Book Endorsements

Book Fox

Reality Check On literary agents

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Paul Whybrow

Full Member
Jun 20, 2015
Cornwall, UK
Call them what you will—blurb, endorsements, hyperbole or book promotion—words of praise on the cover by other authors, critics, celebrities and publishers are all meant to entice a reader into choosing this book rather than that book.

They've been around for a while, with Walt Whitman said to be the first author to use words of praise from another writer on the cover of his book. In 1855, Ralph Waldo Emerson sent Whitman a letter of congratulation on the publication of Leaves of Grass, which included the words: "I greet you at the beginning of a great career." When the second edition was published in 1856, Whitman had these words stamped in gold leaf on the spine.

I've previously commented on the dishonesty of book blurbs, but they're an inherent part of publishing. Some authors appear to be unable to control their toadyish flattery, appearing on scores of covers—so much so, that it's a wonder they find time to write their own books.

At least book endorsements are more honest than those used to promote movies, which are notoriously unreliable—usually taking a few words at random from a review to print on the poster, that look like praise, even if the critic quoted ultimately hated the film.

As unknown writers, it would be hard for us to find a well-known author to make a statement of approval. That task would be down to our literary agent or publisher, who'd approach one of their clients, asking them to say something nice. It's a tricky area, as this article in the Guardian shows:

Take it from me: never judge a book by the blurb on its cover | Emma Brockes (It's well worth looking at the comments at the bottom of the article)

Should your book get published and be favourably reviewed, leading to respectable sales, then you'll start to receive entreaties from debut authors, with manuscripts dropping through your letterbox.

I tend to be unimpressed by the hyperbole that appears on book jackets, though if one of my favourite authors praised a debut novelist, I might pay more attention. For example, if James Lee Burke gave a nod of approval to a new crime writer, I'd read their book. I choose most of my fictional reading matter from book reviews or seeing a title referred to in an interview with a writer. Friends have recommended books to me, which is how I discovered Stoner by John Williams, and the writing of Kent Haruf. Returning the favour, I love introducing friends to new books, music, art and films. I've given several copies of Annie Dillard's The Maytrees as birthday presents, which is one of the most unusual and touching tales of a loving relationship I've ever read.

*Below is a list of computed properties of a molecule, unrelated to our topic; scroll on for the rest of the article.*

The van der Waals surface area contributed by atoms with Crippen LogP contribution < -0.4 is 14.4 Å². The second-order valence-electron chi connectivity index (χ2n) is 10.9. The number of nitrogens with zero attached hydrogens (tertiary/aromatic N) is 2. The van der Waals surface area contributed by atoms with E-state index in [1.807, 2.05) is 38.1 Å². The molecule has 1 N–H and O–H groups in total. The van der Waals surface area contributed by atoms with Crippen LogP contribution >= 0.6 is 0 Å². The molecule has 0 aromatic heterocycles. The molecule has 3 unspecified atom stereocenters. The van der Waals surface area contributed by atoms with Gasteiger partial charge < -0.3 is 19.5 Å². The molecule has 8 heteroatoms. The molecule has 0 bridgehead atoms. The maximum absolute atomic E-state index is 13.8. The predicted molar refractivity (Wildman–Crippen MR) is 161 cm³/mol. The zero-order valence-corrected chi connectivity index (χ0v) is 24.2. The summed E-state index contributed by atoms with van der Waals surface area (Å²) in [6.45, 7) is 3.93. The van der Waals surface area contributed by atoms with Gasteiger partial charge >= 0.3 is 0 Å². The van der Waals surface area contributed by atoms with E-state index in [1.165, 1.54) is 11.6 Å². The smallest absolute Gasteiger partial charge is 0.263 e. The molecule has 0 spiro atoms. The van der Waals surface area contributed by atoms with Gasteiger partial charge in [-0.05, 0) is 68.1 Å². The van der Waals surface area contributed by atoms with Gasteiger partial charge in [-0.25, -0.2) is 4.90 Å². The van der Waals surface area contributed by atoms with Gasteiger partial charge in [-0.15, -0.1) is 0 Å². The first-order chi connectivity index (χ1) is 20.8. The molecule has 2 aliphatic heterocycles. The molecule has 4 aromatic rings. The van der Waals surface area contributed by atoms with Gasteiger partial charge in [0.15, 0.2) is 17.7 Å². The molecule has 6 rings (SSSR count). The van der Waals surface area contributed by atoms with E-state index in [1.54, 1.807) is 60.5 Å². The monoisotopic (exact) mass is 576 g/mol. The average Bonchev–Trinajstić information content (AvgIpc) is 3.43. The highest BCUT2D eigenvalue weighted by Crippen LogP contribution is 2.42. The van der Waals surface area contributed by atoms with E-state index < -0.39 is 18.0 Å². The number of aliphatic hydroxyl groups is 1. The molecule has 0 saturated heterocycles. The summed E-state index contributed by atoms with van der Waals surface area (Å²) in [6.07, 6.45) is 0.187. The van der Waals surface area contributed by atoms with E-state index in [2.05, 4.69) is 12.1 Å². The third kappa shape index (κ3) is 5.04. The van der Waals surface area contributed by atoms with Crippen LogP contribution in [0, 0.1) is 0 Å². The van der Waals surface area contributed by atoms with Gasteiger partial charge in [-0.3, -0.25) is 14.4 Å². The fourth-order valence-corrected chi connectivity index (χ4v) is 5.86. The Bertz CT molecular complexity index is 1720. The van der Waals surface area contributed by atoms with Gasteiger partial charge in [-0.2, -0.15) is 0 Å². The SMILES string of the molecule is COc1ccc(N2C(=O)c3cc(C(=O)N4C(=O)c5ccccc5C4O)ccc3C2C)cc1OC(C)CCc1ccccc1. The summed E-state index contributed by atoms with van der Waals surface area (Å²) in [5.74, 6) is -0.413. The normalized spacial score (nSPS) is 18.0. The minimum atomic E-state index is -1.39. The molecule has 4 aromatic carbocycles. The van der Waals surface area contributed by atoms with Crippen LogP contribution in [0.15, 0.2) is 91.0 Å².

Sometimes, an endorsement can be off-putting. At the moment, I'm really enjoying Ben H. Winters' Underground Airlines, but of two bits of blurb on the cover, one is by James Patterson, who I've lost all respect for, since he turned himself into a writing factory using hired guns.

All of this inevitably leads me to wondering what approving quotes could possibly appear on the cover of my first Cornish Detective novel, should it ever be published. I have a feeling that comparisons would be used, such as "A worthy successor to W. J. Burley's Inspector Wycliffe," for even though Burley died 16 years ago, his work lives on in five television series that are constantly repeated.

Such an approach would make sense, in a way, for we understand what something is by making comparisons with stuff we already know.

What blurb would you like to see printed on the book jacket of your first published book?

Who would you be honoured to see patting you on the back—some master of your chosen genre?

(I've just had a horrible thought :eek:. What if someone whose books I disliked, heaped praise on mine?!)

I don't pay any attention to book recommendations. They are traded and bought and inevitably meaningless. So, I imagine my thought would be: whatever.
Some blurbs are indeed meaningless, but there are others that are not. A positive Library Journal review is not meaningless nor are positive reviews from book bloggers heretofore unknown to the writer. We all know how to trade out for the meaningless kind and usually recognize them when we see them. The others, however, are substantial stock in trade.
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Book Fox

Reality Check On literary agents